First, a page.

Figure 3: Cumulative savings from fossil fuel subsidy reform in 32 countries between 2021 and 2030

Limitations of fossil fuel subsidy reform

Whereas fossil fuel subsidy reform is a tool that can achieve significant emission reductions, the amount it can achieve is limited to the extend when all subsidies are removed. Our results show that the annual emission reductions continue to rise until 2025 but then level off because the research considers a complete removal of fossil fuel subsidies across the countries analyzed in that year. Investing 30% of the subsidy savings into energy efficiency and renewable energy, and complementing fossil fuel subsidy reform and this swap with a 10% fossil energy tax including an investment of parts of the revenues to energy efficiency and renewable energy as well could double the annual national emission reductions to almost 12% on average. At the same time, governments would still save an average of around USD 86 for every tonne of CO2e removed.

Figure 4: Average percentage of CO2e reductions over time from consumer Fossil fuel subsidy reform and 10% energy taxation across 32 countries, with 10% of savings and revenues invested in renewable energy (RE) and 20% in energy efficiency (EE)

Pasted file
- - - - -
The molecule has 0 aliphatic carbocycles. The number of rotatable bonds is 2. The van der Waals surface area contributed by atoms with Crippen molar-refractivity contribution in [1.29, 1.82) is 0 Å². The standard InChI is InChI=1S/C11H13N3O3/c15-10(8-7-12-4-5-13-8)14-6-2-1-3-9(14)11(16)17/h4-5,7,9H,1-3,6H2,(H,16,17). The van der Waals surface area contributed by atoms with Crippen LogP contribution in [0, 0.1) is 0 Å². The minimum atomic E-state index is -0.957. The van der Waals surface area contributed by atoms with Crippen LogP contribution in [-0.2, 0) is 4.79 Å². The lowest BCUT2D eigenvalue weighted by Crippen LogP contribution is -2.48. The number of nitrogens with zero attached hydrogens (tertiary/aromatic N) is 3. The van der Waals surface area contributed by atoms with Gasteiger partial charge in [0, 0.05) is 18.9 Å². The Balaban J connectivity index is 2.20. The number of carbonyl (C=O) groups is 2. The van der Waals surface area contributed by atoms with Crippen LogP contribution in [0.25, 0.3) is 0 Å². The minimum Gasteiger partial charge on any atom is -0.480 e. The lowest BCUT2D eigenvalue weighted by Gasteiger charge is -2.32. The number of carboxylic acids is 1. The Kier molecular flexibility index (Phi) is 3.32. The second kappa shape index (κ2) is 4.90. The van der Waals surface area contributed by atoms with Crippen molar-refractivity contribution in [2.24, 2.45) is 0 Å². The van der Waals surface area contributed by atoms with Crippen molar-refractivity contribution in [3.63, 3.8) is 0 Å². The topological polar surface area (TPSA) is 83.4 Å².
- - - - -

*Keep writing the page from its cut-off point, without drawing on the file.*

In summary, Fossil fuel subsidy reform is a smart tool to fight climate change because it helps reduce substantial amounts of emissions while not costing governments them anything, and it can support sustainable growth by investing subsidy savings. Even though fossil fuel subsidy reform can have negative impacts on poor and other vulnerable groups of the society due to higher energy prices, governments can protect these groups through targeted programs. Fossil fuel subsidy reform is therefore one of the many key emission reduction tools available that governments should use to strengthen their climate ambition and adopt policies to actually achieve their targets. Many countries have already reformed fossil fuel subsidies over the last couple of years but the ongoing large size of money spent on fossil fuel subsidies globally is a clear sign that more action is needed. Similarly, there is room for governments to add fossil fuel subsidy reform into their Paris Agreement pledges when submitting new updates as only a handful of countries have done that so far.